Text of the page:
I’ve scoffed at the hysteria that thoroughbred racing is facing an existential crisis, except maybe in California.
Horse racing is too entrenched in the culture of America to be legislated out of existence. Some say it is America’s oldest sport. Too many jobs and, more importantly, too much money is at stake. Think tobacco.
I might have to modify my unwavering confidence due to a bill that passed the House of Representatives last week. The Preventing Cruelty and Torture Act of 2019 is as appealing and non-controversial on the surface as its title suggests.
The bill passed the House unanimously. If passed by the Senate, where it has 39 co-sponsors, only 11 or 12 short of what is needed, and no known opposition, it would make federal crimes of crushing, burning, drowning, suffocating, impaling or sexually exploiting animals.
Who could be against that? Indeed, one of the co-sponsors, Rep. Anthony Brandisi (D-NY) said, “Cracking down on animal abuse is an issue that unites Democrats and Republicans.”
There are several exemptions, all of which make sense: normal veterinary procedures, slaughter for food, medical and scientific research, the protection of life and property, euthanasia procedures, predator and pest control, hunting, fishing and trapping.
If the latter three weren’t excluded, the uproar would have been such that there is no way this bill would have even gotten out of committee.
Conspicuously missing from the exemptions is horse racing. Why? Could it be the contretemps at Santa Anita has intimidated lawmakers?
While none of the forbidden activities would seem relevant to racing, the title of the act leaves a cavernous hole for activists to contend racing is cruel and torturous. This is exactly what we’re seeing in California and it is having an effect.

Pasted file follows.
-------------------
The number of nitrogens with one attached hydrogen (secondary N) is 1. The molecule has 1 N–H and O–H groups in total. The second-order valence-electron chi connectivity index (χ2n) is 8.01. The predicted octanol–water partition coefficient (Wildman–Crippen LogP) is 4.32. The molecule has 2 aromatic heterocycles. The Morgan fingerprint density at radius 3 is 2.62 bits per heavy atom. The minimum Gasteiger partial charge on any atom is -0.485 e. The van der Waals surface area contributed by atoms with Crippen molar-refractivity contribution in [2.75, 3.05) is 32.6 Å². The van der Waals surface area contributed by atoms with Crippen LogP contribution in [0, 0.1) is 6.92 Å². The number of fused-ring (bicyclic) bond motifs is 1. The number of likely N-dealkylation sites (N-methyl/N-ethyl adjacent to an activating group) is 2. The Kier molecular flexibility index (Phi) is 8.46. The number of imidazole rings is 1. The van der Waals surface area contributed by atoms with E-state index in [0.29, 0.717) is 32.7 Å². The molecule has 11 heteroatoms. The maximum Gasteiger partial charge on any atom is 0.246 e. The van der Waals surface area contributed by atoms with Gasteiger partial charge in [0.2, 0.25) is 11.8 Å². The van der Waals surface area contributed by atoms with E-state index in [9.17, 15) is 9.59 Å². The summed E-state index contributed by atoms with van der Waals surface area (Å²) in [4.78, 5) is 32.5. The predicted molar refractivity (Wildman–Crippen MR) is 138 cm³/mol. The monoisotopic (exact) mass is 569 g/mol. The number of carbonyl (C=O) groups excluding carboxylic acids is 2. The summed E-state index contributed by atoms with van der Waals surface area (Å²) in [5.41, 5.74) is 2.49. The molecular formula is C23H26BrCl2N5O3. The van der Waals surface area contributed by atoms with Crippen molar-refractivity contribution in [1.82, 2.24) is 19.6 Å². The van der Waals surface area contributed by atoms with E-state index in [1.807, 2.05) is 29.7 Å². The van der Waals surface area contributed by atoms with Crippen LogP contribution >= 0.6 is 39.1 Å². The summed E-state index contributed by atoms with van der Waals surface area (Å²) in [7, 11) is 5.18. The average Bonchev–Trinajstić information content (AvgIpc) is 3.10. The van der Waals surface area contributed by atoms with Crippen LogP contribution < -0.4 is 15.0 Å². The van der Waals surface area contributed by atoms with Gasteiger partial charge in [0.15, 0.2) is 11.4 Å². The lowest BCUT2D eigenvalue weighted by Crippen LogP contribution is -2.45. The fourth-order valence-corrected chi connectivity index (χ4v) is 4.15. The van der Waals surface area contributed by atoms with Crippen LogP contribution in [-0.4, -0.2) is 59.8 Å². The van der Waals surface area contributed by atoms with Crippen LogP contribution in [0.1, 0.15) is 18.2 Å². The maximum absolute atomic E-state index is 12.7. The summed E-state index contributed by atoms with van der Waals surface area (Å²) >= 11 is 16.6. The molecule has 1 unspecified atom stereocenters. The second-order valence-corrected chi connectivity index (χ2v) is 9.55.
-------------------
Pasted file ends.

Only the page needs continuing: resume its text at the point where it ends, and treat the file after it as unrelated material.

All it would take is a calamitous mishap in a nationally televised race such as the Breeders’ Cup or Triple Crown events to activate an attack on racing that would be difficult to counter. There are more animal lovers than racing fans and they have loud self-appointed spokespeople.
The bill has not been passed through the Senate, so there is still time for the NTRA, the Jockey Club and race tracks to get legislators, who aggressively court support from racing at election time, to give the sport the same exemption fishing and hunting have.
I’m not advocating the end of fishing or hunting, as if that is even thinkable. However racing doesn’t approach the cruelty and torture of landing a hook into the mouth of a fish, who fights to exhaustion to escape and survive, or sitting in a tree in camouflage waiting to blow away Bambi.
Fishing and hunting just have stronger lobbies and voter bases.
If these sports rate exemption, racing deserves no less. Let’s hope the fact that an exemption for racing wasn’t included in the existing bill is an easily correctable oversight.
The fatal injury last week of Line of Duty, winner of the 2018 Breeders’ Cup Juvenile Turf, is no more, no less tragic than those of any of the horses who have perished at Santa Anita this year.
But it does underline some realities. No matter how diligent and careful racing is, bad things will occasionally happen.
Line of Duty was based in Europe, where Lasix and other drugs are not permitted. He trained and raced on courses, mostly turf, far more forgiving than American dirt courses. Also training in Europe is done in a less demanding manner than on this side of the Atlantic. Speed works are rare.
Finally, as a colt with a Breeders’ Cup triumph on his resume, assuring a lucrative career in the breeding shed, it’s safe to assume he was treated regally by his connections. Yet the fatal accident happened.
No many how many safeguards are put into place, accidents can’t be totally avoided in any sport. Attempts to find scapegoats are just political grandstanding.